Arts: Show people: Sing a song of silence: 71: Wolfgang Holzmair

THIS IS the glamour of international touring: a small, dark hotel room in Padua where Wolfgang Holzmair, baritone, sits on a hard chair (there is nothing else) playing patience on the back of his suitcase (no table either). It is the day of a performance and he prefers not to speak on performance days, so he whispers: slowly and intently, with the help of a dictionary. His English is infinitely better than my German, but Holzmair is particular about language. He is, after all, a lieder singer; and one of the most remarkable of that exalted breed to hit the recital circuit in the past few years.

But 'hit' is probably an overstatement. Hits are not the normal process of the lieder world. Holzmair's arrival has been cultivated by word of mouth: fed by a handful of obscure recordings and endorsed by the management (and audience) of the Wigmore Hall in London, where he has been recruited into the hall's unofficial family of favoured artists.

Critics compare his musical intelligence to that of Dietrich Fischer-Dieskau, the retiring laureate of native lieder voices. And like Fischer-Dieskau, he has a parallel stage career which, after a traditional apprenticeship among the second division theatres of German opera, recently broke through to division one, at the Vienna Staatsoper. With engagements pending at La Fenice, Salzburg and Covent Garden (Papageno in the new Magic Flute that opens later this year), it's clear that Holzmair stands on the threshold of serious international stardom.

The only thing that remains unclear is why it has taken so long - because Holzmair is 40, an advanced age to be on the threshold of anything. The answer is that he was a late starter. As a child, brought up near Linz in northern Austria, he sang with a well-known boys' choir and had, as he describes it, 'a high soprano voice that could do Queen of the Night with no difficulty' - which must have been worth hearing. But under pressure from his father, a businessman, he studied economics and took a job in commerce.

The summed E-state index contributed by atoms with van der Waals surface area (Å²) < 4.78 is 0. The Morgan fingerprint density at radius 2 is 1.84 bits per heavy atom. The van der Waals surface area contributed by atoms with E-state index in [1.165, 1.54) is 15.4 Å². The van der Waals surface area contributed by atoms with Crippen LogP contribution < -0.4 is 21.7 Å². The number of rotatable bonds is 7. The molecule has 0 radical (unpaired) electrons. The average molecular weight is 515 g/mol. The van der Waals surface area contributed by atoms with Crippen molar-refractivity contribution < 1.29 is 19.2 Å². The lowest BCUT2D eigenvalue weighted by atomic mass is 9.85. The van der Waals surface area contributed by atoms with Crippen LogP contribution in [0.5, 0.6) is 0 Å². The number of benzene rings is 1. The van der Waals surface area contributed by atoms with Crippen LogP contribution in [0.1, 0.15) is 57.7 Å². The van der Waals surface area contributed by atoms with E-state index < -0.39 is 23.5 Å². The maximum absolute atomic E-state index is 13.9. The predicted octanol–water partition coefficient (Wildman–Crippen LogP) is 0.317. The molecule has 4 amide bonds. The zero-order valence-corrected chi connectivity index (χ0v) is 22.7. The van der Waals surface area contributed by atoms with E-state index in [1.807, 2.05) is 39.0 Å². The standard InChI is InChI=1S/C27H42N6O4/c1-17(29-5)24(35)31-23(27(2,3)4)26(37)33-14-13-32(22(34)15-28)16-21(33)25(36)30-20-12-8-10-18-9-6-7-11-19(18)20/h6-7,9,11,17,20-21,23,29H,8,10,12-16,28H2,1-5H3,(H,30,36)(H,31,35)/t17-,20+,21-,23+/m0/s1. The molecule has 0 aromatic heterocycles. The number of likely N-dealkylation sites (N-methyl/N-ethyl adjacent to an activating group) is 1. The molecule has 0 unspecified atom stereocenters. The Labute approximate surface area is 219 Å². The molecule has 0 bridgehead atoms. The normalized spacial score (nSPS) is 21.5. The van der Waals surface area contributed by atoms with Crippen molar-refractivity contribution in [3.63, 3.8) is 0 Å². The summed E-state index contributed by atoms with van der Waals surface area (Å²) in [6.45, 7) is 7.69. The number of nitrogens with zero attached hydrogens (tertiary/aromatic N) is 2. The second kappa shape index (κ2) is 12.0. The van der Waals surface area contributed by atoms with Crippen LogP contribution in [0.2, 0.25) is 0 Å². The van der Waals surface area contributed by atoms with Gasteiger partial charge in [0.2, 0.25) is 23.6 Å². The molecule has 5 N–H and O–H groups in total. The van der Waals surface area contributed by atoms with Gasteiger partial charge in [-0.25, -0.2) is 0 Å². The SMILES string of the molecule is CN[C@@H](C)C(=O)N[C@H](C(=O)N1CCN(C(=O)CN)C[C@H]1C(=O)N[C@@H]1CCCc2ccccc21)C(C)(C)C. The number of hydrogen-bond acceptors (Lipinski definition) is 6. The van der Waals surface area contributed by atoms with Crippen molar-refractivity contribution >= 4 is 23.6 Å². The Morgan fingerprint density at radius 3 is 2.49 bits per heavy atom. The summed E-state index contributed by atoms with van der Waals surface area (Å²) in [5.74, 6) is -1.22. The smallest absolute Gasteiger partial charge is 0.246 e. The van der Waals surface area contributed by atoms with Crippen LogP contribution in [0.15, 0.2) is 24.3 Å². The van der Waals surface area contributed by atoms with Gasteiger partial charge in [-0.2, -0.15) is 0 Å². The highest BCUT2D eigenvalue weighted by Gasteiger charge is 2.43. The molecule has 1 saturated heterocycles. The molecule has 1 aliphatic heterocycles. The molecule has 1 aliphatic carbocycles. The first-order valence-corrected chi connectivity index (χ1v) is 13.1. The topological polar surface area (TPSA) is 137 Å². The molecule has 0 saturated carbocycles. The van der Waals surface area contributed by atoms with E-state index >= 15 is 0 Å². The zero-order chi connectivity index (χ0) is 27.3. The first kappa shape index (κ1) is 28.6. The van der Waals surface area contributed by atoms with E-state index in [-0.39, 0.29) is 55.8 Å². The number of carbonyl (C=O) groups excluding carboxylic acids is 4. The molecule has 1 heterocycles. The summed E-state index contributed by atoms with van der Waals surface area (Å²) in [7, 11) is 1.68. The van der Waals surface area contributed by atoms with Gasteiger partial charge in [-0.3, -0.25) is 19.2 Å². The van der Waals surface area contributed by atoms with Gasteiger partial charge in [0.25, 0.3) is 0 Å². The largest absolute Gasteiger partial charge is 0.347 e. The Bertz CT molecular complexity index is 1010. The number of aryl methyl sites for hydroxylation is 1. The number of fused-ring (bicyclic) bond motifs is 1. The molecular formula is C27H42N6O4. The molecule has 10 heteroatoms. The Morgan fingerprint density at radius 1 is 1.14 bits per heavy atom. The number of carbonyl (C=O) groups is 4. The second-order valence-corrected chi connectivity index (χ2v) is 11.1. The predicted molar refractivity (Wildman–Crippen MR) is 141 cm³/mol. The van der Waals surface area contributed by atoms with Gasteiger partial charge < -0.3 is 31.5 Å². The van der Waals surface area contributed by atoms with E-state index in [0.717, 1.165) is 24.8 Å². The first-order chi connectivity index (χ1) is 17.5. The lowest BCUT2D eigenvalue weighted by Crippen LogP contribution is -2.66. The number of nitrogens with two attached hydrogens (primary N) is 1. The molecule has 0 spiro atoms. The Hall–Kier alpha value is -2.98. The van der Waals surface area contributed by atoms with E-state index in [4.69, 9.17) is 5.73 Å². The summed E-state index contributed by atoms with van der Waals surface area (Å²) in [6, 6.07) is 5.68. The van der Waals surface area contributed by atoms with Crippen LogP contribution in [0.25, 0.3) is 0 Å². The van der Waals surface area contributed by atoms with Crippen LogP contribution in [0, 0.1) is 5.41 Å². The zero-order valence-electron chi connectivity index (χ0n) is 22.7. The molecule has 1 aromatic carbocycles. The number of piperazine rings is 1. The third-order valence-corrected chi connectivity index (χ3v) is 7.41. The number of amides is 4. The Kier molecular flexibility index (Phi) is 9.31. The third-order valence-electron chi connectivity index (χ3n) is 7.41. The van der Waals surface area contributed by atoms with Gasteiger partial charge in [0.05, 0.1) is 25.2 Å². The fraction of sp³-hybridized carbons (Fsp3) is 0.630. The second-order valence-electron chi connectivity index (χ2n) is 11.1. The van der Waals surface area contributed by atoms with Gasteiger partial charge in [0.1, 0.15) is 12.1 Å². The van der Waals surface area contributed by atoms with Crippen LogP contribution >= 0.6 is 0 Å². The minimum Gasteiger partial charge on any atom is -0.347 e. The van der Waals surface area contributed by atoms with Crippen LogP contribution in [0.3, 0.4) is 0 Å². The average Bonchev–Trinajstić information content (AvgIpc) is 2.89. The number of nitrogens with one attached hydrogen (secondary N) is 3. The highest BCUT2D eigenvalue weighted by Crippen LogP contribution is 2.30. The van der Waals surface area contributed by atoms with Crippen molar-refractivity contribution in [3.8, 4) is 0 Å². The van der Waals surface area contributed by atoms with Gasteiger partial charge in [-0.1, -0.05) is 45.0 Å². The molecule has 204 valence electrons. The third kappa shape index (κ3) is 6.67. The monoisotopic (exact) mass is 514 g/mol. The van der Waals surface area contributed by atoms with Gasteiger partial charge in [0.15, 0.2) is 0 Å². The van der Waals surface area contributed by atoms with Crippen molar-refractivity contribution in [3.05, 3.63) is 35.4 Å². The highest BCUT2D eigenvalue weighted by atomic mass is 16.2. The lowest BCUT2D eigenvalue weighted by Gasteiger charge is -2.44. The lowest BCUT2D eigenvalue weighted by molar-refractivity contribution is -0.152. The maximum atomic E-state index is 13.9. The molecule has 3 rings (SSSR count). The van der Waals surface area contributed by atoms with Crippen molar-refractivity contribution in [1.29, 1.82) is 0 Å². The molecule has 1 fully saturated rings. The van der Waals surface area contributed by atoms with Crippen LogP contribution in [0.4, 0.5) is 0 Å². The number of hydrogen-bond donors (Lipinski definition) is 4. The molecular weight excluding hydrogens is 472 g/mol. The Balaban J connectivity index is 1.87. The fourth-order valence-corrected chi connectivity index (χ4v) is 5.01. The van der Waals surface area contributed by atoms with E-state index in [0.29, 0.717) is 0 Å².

It wasn't until he was 27 that he went back to singing seriously; and then he did it cautiously, knowing his limitations. 'I am a high baritone, so there aren't that many opera roles I can sing comfortably: Pelleas, Papageno, the Barber, yes. Scarpia, no. And then I was worried that my voice wasn't big enough. But I found out that size is not the issue: it's how the voice carries. So I thought that maybe I could survive with what I had.'

For the next few years it was a matter of survival, with house baritone jobs in Berne and Gelsenkirchen and local one-night stands. But it was a chance to learn repertory, win competitions (including the important Vienna Musikverein lieder prize), and immerse himself in Schubert and Mahler, his greatest loves. In 1989 he was invited to give a lieder recital at the Wigmore Hall. The reviews were (no exaggeration) ecstatic; and on the basis of them, the Wigmore's management took the unprecedented step of asking him back three times the following year, with similar results.